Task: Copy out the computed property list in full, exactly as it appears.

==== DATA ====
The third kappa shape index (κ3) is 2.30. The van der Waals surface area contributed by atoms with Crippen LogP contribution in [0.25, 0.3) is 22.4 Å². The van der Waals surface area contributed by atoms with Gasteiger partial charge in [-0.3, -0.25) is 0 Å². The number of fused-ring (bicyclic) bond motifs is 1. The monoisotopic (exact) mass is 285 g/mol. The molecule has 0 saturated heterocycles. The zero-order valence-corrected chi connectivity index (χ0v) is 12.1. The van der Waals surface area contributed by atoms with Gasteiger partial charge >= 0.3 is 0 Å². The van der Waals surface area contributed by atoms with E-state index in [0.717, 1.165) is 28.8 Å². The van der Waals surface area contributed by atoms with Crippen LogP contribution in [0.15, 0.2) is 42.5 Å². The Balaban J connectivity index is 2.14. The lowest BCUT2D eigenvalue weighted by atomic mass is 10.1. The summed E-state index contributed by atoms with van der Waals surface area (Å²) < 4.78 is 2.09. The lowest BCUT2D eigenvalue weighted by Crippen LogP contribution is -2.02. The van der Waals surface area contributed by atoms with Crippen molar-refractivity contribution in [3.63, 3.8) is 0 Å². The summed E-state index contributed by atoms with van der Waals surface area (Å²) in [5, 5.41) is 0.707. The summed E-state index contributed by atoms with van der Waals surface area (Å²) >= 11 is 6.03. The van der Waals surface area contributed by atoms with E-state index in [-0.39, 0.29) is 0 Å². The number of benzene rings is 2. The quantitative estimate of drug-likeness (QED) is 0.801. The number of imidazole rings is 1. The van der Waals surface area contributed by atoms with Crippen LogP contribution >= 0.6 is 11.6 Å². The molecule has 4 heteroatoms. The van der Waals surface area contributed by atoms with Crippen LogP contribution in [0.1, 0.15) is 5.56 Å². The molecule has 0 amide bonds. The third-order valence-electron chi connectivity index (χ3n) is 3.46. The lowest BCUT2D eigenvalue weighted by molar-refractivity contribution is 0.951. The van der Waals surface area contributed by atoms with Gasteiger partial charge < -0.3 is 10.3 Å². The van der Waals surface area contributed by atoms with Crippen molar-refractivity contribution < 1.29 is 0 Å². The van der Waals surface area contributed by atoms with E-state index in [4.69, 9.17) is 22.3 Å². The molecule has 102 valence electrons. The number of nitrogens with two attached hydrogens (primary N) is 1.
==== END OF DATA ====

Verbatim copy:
The third kappa shape index (κ3) is 2.30. The van der Waals surface area contributed by atoms with Crippen LogP contribution in [0.25, 0.3) is 22.4 Å². The van der Waals surface area contributed by atoms with Gasteiger partial charge in [-0.3, -0.25) is 0 Å². The number of fused-ring (bicyclic) bond motifs is 1. The monoisotopic (exact) mass is 285 g/mol. The molecule has 0 saturated heterocycles. The zero-order valence-corrected chi connectivity index (χ0v) is 12.1. The van der Waals surface area contributed by atoms with Gasteiger partial charge >= 0.3 is 0 Å². The van der Waals surface area contributed by atoms with E-state index in [0.717, 1.165) is 28.8 Å². The van der Waals surface area contributed by atoms with Crippen LogP contribution in [0.15, 0.2) is 42.5 Å². The Balaban J connectivity index is 2.14. The lowest BCUT2D eigenvalue weighted by atomic mass is 10.1. The summed E-state index contributed by atoms with van der Waals surface area (Å²) < 4.78 is 2.09. The lowest BCUT2D eigenvalue weighted by Crippen LogP contribution is -2.02. The van der Waals surface area contributed by atoms with Crippen molar-refractivity contribution in [3.63, 3.8) is 0 Å². The summed E-state index contributed by atoms with van der Waals surface area (Å²) in [5, 5.41) is 0.707. The summed E-state index contributed by atoms with van der Waals surface area (Å²) >= 11 is 6.03. The van der Waals surface area contributed by atoms with E-state index in [-0.39, 0.29) is 0 Å². The number of benzene rings is 2. The quantitative estimate of drug-likeness (QED) is 0.801. The number of imidazole rings is 1. The van der Waals surface area contributed by atoms with Crippen LogP contribution >= 0.6 is 11.6 Å². The molecule has 4 heteroatoms. The van der Waals surface area contributed by atoms with Crippen LogP contribution in [0.1, 0.15) is 5.56 Å². The molecule has 0 amide bonds. The third-order valence-electron chi connectivity index (χ3n) is 3.46. The lowest BCUT2D eigenvalue weighted by molar-refractivity contribution is 0.951. The van der Waals surface area contributed by atoms with Gasteiger partial charge < -0.3 is 10.3 Å². The van der Waals surface area contributed by atoms with Crippen molar-refractivity contribution < 1.29 is 0 Å². The van der Waals surface area contributed by atoms with E-state index in [4.69, 9.17) is 22.3 Å². The molecule has 102 valence electrons. The number of nitrogens with two attached hydrogens (primary N) is 1.